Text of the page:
The means of the hybrids was different (P<0.05) from the means of the purebreds for most measures and morphometric ratios, with the exception of the standard length (SL) and the ratio between the head length and body height (HL/BH) (Table 3). Comparing only the values of the morphometric measures (SL, HL, BH and BW), it can be observed that the greater difference was related to body width. The hybrids presented BW 14.91% lower than the means of the purebreds, revealing negative heterosis (P<0.05) for this measure; but for HL and BH, the heterosis was lower but positive, i.e., the hybrids presented, on average, HL (0.02) and BH (0.023) higher than the purebreds. As for standard length, the hybrids presented means (P>0.05) similar to purebreds, suggesting that the phenotypic expression of this morphometric measure is controlled by additive genetic effect.

Except for HL/BH, heterosis was significant for all morphometric ratios evaluated, positive for ratios HL/SL (0.022), BH/SL (0.024) and HL/BW (0.2), and negative for BW/SL (-0.148) and BW/BH (-0.168), showing that the hybrids and purebreds differ as to body shape. The width/length ratio represents the conformation of fillet (Boscolo et al., 2001). Costa (2011) states that the higher the width is, the higher the fillet yield of pacu. On the other hand, Faria et al. (2003) observed that fish with a large head in comparison with the body present lower fillet yield, when compared with fish with a small head. Thus, the hybrids present the worst carcass conformation compared with purebreds (Table 2). Purebred animals presented higher (P<0.05) fillet and carcass yields.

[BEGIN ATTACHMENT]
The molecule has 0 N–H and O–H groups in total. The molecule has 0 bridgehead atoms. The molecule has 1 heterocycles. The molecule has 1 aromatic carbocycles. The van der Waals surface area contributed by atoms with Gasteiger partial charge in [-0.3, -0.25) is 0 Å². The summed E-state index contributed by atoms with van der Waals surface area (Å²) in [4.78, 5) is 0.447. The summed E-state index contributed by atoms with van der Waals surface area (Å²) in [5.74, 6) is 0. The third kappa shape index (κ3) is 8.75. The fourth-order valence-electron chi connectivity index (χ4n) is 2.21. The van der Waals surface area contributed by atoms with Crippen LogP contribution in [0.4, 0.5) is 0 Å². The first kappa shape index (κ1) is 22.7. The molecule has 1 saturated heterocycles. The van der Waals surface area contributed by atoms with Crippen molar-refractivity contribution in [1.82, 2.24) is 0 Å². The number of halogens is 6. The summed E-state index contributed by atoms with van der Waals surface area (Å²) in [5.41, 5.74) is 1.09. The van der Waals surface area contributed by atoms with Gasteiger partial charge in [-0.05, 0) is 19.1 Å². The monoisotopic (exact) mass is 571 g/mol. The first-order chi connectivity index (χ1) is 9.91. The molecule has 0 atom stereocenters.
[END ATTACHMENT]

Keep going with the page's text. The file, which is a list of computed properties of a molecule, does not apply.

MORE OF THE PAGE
Hybrids did not differ (P>0.05) as to morphometric measures and ratios, indicating that different species genders have no influence on the characteristics of hybrids produced. However, purebreds did not differ (P>0.05) as to the BH/SL ratio. For the remaining morphometric measures and ratio, tambaqui presented higher values (P<0.05) than pacu, and the most expressive differences were observed for HL, of approximately 37%, as well as in the morphometric ratios that involved in this measure, i.e., HL/SL, HL/BH and HL/BW. Ratios HL/BH and HL/SL represent head proportion, so the tambaquis presented head slightly bigger in relation to the remaining groups.

The hybrids from the crossing of pacu and tambaqui presented a flatter and taller body shape, with longer head, when compared with the mean formats of the purebreds, regardless of the species used as female or male in the mating.

Conclusions

The diallel crossing between pacu and tambaqui resulted in positive heterosis for final weight, viscera and skin yield, mainly for the morphometric measures and ratios that made up head size; and presented negative heterosis for fillet and carcass yield, especially for the body width measures, which shows that the hybrids stand out in the matter of performance, but are not better than purebreds in relation to carcass conformation. However, in general, the better performance in weight gain of the hybrids compensates the worse body yields, generating an increase in absolute values in fillet size in relation to the means of the purebreds.

Acknowledgements

The authors thank Instituto Federal do Espírito Santo (IFES) - Campus Itapina and Campus Santa Teresa for the support during the experiment.

Received November 24, 2011 and accepted August 17, 2012.

Corresponding author: rafaneto2003@yahoo.com.br

  • 1
    Support: CNPq and FAPEMIG
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    1 Support: CNPq and FAPEMIG

    Publication Dates

    • Publication in this collection
      10 Dec 2012
    • Date of issue
      Dec 2012

    History

    • Received
      24 Nov 2011
    • Accepted
      17 Aug 2012